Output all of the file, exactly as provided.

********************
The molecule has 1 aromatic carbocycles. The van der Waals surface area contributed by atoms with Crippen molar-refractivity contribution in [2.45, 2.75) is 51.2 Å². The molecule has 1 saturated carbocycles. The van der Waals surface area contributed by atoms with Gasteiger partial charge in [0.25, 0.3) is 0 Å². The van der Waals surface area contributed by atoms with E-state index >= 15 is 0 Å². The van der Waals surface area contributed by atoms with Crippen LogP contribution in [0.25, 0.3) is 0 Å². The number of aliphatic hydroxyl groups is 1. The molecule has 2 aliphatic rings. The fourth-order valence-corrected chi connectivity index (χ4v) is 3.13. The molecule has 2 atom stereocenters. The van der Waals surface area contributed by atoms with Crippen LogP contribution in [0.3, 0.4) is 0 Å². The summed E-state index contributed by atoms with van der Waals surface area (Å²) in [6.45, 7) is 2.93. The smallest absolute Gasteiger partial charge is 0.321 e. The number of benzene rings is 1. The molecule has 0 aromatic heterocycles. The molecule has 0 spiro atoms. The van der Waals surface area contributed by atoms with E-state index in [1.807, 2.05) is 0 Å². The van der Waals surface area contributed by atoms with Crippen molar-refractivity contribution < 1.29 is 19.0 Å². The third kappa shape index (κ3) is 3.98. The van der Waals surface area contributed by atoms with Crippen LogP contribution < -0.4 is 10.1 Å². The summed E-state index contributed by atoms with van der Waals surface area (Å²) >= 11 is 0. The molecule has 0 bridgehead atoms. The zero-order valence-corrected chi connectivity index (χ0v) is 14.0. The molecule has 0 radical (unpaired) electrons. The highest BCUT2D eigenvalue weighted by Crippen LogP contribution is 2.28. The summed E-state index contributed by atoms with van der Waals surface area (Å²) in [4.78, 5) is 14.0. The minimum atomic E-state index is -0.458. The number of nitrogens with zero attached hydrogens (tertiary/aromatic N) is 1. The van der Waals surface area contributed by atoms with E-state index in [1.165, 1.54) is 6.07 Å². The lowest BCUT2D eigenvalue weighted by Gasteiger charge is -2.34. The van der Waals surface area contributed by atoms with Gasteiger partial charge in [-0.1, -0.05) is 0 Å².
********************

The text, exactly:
The molecule has 1 aromatic carbocycles. The van der Waals surface area contributed by atoms with Crippen molar-refractivity contribution in [2.45, 2.75) is 51.2 Å². The molecule has 1 saturated carbocycles. The van der Waals surface area contributed by atoms with Gasteiger partial charge in [0.25, 0.3) is 0 Å². The van der Waals surface area contributed by atoms with E-state index >= 15 is 0 Å². The van der Waals surface area contributed by atoms with Crippen LogP contribution in [0.25, 0.3) is 0 Å². The number of aliphatic hydroxyl groups is 1. The molecule has 2 aliphatic rings. The fourth-order valence-corrected chi connectivity index (χ4v) is 3.13. The molecule has 2 atom stereocenters. The van der Waals surface area contributed by atoms with Crippen LogP contribution in [0.3, 0.4) is 0 Å². The summed E-state index contributed by atoms with van der Waals surface area (Å²) in [6.45, 7) is 2.93. The smallest absolute Gasteiger partial charge is 0.321 e. The number of benzene rings is 1. The molecule has 0 aromatic heterocycles. The molecule has 0 spiro atoms. The van der Waals surface area contributed by atoms with E-state index in [1.807, 2.05) is 0 Å². The van der Waals surface area contributed by atoms with Crippen molar-refractivity contribution < 1.29 is 19.0 Å². The third kappa shape index (κ3) is 3.98. The van der Waals surface area contributed by atoms with Crippen LogP contribution < -0.4 is 10.1 Å². The summed E-state index contributed by atoms with van der Waals surface area (Å²) >= 11 is 0. The molecule has 0 bridgehead atoms. The zero-order valence-corrected chi connectivity index (χ0v) is 14.0. The molecule has 0 radical (unpaired) electrons. The highest BCUT2D eigenvalue weighted by Crippen LogP contribution is 2.28. The summed E-state index contributed by atoms with van der Waals surface area (Å²) in [4.78, 5) is 14.0. The minimum atomic E-state index is -0.458. The number of nitrogens with zero attached hydrogens (tertiary/aromatic N) is 1. The van der Waals surface area contributed by atoms with E-state index in [1.165, 1.54) is 6.07 Å². The lowest BCUT2D eigenvalue weighted by Gasteiger charge is -2.34. The van der Waals surface area contributed by atoms with Gasteiger partial charge in [-0.1, -0.05) is 0 Å².